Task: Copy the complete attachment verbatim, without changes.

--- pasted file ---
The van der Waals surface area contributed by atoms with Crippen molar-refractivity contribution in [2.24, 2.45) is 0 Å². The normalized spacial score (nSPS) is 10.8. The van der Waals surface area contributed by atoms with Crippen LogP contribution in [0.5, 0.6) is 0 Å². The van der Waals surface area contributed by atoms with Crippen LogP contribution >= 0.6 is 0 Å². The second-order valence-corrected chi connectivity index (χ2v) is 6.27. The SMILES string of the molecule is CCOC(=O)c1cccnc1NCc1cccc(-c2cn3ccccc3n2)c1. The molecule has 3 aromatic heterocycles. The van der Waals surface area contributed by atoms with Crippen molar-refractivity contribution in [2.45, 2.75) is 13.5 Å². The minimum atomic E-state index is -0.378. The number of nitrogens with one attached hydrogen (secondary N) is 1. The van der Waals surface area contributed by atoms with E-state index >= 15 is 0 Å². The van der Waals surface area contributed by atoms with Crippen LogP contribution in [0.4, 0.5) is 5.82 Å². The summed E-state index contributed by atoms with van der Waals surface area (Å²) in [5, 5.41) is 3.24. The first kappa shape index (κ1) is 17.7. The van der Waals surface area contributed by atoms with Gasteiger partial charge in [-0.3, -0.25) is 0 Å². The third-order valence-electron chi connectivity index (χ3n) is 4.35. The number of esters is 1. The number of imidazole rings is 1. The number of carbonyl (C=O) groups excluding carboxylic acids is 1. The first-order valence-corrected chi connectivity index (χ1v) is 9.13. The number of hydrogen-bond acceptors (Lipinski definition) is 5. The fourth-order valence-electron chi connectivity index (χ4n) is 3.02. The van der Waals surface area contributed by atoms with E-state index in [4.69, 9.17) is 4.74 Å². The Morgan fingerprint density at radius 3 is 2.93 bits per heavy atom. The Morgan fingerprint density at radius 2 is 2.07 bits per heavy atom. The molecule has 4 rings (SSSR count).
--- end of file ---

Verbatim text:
The van der Waals surface area contributed by atoms with Crippen molar-refractivity contribution in [2.24, 2.45) is 0 Å². The normalized spacial score (nSPS) is 10.8. The van der Waals surface area contributed by atoms with Crippen LogP contribution in [0.5, 0.6) is 0 Å². The van der Waals surface area contributed by atoms with Crippen LogP contribution >= 0.6 is 0 Å². The second-order valence-corrected chi connectivity index (χ2v) is 6.27. The SMILES string of the molecule is CCOC(=O)c1cccnc1NCc1cccc(-c2cn3ccccc3n2)c1. The molecule has 3 aromatic heterocycles. The van der Waals surface area contributed by atoms with Crippen molar-refractivity contribution in [2.45, 2.75) is 13.5 Å². The minimum atomic E-state index is -0.378. The number of nitrogens with one attached hydrogen (secondary N) is 1. The van der Waals surface area contributed by atoms with E-state index >= 15 is 0 Å². The van der Waals surface area contributed by atoms with Crippen LogP contribution in [0.4, 0.5) is 5.82 Å². The summed E-state index contributed by atoms with van der Waals surface area (Å²) in [5, 5.41) is 3.24. The first kappa shape index (κ1) is 17.7. The van der Waals surface area contributed by atoms with Gasteiger partial charge in [-0.3, -0.25) is 0 Å². The third-order valence-electron chi connectivity index (χ3n) is 4.35. The number of esters is 1. The number of imidazole rings is 1. The number of carbonyl (C=O) groups excluding carboxylic acids is 1. The first-order valence-corrected chi connectivity index (χ1v) is 9.13. The number of hydrogen-bond acceptors (Lipinski definition) is 5. The fourth-order valence-electron chi connectivity index (χ4n) is 3.02. The van der Waals surface area contributed by atoms with E-state index in [4.69, 9.17) is 4.74 Å². The Morgan fingerprint density at radius 3 is 2.93 bits per heavy atom. The Morgan fingerprint density at radius 2 is 2.07 bits per heavy atom. The molecule has 4 rings (SSSR count).